The first stage had the usual nerves but I shook them off as there was long sight lines and the dibber was manned by a marshal so it was fast out the blocks. It was flat cornered and loose but not particularly steep, having been told this race hadn’t had much tech in past years I was expecting this sort of terrain. all was going well when on a soft going sprint section boosh, I slipped a pedal.  Struggling to keep momentum and clip back in at the same time I cursed at forgetting to adjust the spring tension on my new SPD’s and battered on to the finish. My prep had let me down showing how easy it is to loose significant time on a short stage due to the tiniest of things.

The climb up to stage two was a sociable affair which is probably why I didn’t notice how much height we had gained. Lulled into a false sense of security by stage one I dibbed in and sprinted hard out the start gate, keeping light on the bike and off the brakes hopping over roots and building speed when suddenly the trail flew into a tight left and into a steep loose chute, I was not expecting this.

If this were horse racing I believe the term is refusing the jump

I slipped out and essentially half tripod half slid down the chute, clipping back in I was well aware that this stage was done for me (as was the race) but I was determined not to be overtaken by the rider 30secs behind me. My expectations well and truly adjusted for the days trails I dropped into a bike park section with some berms and tabletops before drifting to the end of the stage.

Callum Kellie Fair City Enduro stage 2 StravaigingThat was fun but my race brain was still not thinking for Enduro, I reminded myself this was not a lapped course; this was not a point to point raced over hours and there simply was not the scope to gain back lost time, with this in mind I moved onto the next stage.

Stage three shared the same start point as stage two it was just the other side of the hill, spinning hard off the start popping over roots and working the bike to keep momentum I now knew if I couldn’t see the exit of the turn it was probably a drop and it was. Prepared for it this time I dropped in and down seeing a climb immediately after I smashed through the gears and kept my speed up the climb. I closed on the rider in front of me and made it past them during the climb, swooping into the downs again a marshal shouted “rider down”, I knew they were ahead of me but I didn’t know where.

Checking my speed but not wanting to lose too much when it was going so well, I kept on the gas feeling the acid build in my legs as the trails turned bone dry and dusty. I passed the downed rider on a flat sprint before dropping back into tight trails drifting the last few pine needle covered turns before dibbing out.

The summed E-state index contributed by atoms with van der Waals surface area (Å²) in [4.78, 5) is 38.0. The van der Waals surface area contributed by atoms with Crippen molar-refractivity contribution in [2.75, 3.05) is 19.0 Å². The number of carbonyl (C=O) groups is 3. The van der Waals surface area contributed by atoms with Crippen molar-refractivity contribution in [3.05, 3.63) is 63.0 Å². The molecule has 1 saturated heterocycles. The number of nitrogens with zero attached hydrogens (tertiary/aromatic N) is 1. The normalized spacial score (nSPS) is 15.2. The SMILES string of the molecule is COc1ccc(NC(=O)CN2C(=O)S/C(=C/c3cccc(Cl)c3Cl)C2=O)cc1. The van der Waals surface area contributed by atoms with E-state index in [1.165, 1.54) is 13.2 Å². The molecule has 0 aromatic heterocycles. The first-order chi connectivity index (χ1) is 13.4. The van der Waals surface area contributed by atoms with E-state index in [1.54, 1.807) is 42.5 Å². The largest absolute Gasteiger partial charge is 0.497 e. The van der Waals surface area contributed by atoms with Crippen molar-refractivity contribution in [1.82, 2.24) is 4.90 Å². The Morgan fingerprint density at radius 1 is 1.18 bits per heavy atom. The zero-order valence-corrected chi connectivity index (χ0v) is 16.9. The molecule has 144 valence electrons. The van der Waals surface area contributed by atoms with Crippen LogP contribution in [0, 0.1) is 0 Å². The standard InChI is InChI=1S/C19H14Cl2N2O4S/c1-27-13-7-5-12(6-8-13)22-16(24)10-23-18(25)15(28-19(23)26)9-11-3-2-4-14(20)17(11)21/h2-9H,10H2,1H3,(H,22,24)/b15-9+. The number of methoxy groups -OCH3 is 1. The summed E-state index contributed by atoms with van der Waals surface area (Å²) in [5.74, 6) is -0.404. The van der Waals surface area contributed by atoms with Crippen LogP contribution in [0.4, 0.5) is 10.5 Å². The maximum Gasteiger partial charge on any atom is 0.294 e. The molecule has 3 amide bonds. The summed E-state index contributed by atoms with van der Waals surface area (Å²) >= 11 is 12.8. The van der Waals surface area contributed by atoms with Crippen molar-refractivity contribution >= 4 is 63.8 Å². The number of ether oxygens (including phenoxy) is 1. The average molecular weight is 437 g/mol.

I was absolutely beat breathing hard with fire in my legs it had been an incredible stage, I was the last rider down before they closed the stage to clear to injured rider which gave me ample time to recover whilst waiting for my riding buddies.

Transition to stage 4 5 6 Fair City Enduro

The transition to stages four five and six was the longest and most scenic with the weather having a dramatic change of heart over the course of the day, with glorious sunshine breaking through the technicolour forest canopy, it was a great day to be on the bikes.

Transition to stage 4 5 6  Fair City Enduro

The top of stage four was open ground with some rock slabs before the tree line, the marshal said that there was a corner just as you entered the trees, it was flat, grassy and wet and everyone was sliding out on it so watch yourself. The open start gave lots of free speed which continued into the trees With the crash corner ahead I scrubbed my speed, swung my hips and carved perfectly round the turn. Letting loose the anchors I cranked hard enjoying the playful feel of this trail, as I braapped through a speed section before approaching another flat turn.

Scrub, Swing, Sideways, slide on my arse, the marshal hadn’t told me about this corner, but why should he this was blind racing after all! What had been perfect before led to me sliding out and tangling my foot in my chain. Starting from zero on a wet sprint I made it to the end without further incident.

Back up for stage 5 and to bit of a queue who were having a pow wow about how best to start this trail, on the right there was a smooth line to the right with zero tech, not particularly fast and a good bit longer than the main line. To the left was a greasy steep rock chute with plenty of scope to grab a wheel, this set up straight into a sweet speed section before you disappeared into the trees.

Stage 5 Rock chute  Fair City Enduro 2015

A number of riders wrote it off and went right thinking better of the slick rock, to be honest it wasn’t a particularly techy section and was very similar to parts of my favorite home trails.

I spotted my line clipped in hollered “ALLEZ” and with a few crank turns the rear wheel buzzing my shorts I was down and whooping through the trees. This was a fast trail with slick muddy grass everywhere, the flat turns of stage 4 fresh in my mind I scrubbed speed and drifted turns trying to not get too rowdy. At the bottom with a clean run I was happy but knew there was still one last stage and it was going to be a long one.